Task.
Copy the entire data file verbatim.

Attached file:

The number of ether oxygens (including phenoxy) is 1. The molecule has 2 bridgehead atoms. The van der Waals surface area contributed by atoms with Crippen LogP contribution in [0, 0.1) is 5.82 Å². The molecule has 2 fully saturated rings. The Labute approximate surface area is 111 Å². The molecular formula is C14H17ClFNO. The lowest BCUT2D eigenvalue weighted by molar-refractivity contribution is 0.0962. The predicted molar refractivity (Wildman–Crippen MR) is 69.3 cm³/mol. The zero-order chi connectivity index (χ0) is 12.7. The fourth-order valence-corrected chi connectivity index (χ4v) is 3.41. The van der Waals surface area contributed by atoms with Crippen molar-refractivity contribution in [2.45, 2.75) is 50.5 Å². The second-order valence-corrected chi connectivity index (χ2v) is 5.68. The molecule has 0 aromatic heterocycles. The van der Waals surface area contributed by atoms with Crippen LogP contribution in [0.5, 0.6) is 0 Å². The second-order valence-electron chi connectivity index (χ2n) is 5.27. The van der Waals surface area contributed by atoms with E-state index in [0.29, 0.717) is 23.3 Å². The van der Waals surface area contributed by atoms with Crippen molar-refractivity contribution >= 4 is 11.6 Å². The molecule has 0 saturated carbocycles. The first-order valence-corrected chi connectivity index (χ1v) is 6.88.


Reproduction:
The number of ether oxygens (including phenoxy) is 1. The molecule has 2 bridgehead atoms. The van der Waals surface area contributed by atoms with Crippen LogP contribution in [0, 0.1) is 5.82 Å². The molecule has 2 fully saturated rings. The Labute approximate surface area is 111 Å². The molecular formula is C14H17ClFNO. The lowest BCUT2D eigenvalue weighted by molar-refractivity contribution is 0.0962. The predicted molar refractivity (Wildman–Crippen MR) is 69.3 cm³/mol. The zero-order chi connectivity index (χ0) is 12.7. The fourth-order valence-corrected chi connectivity index (χ4v) is 3.41. The van der Waals surface area contributed by atoms with Crippen molar-refractivity contribution in [2.45, 2.75) is 50.5 Å². The second-order valence-corrected chi connectivity index (χ2v) is 5.68. The molecule has 0 aromatic heterocycles. The van der Waals surface area contributed by atoms with Crippen LogP contribution in [0.5, 0.6) is 0 Å². The second-order valence-electron chi connectivity index (χ2n) is 5.27. The van der Waals surface area contributed by atoms with E-state index in [0.29, 0.717) is 23.3 Å². The van der Waals surface area contributed by atoms with Crippen molar-refractivity contribution >= 4 is 11.6 Å². The molecule has 0 saturated carbocycles. The first-order valence-corrected chi connectivity index (χ1v) is 6.88.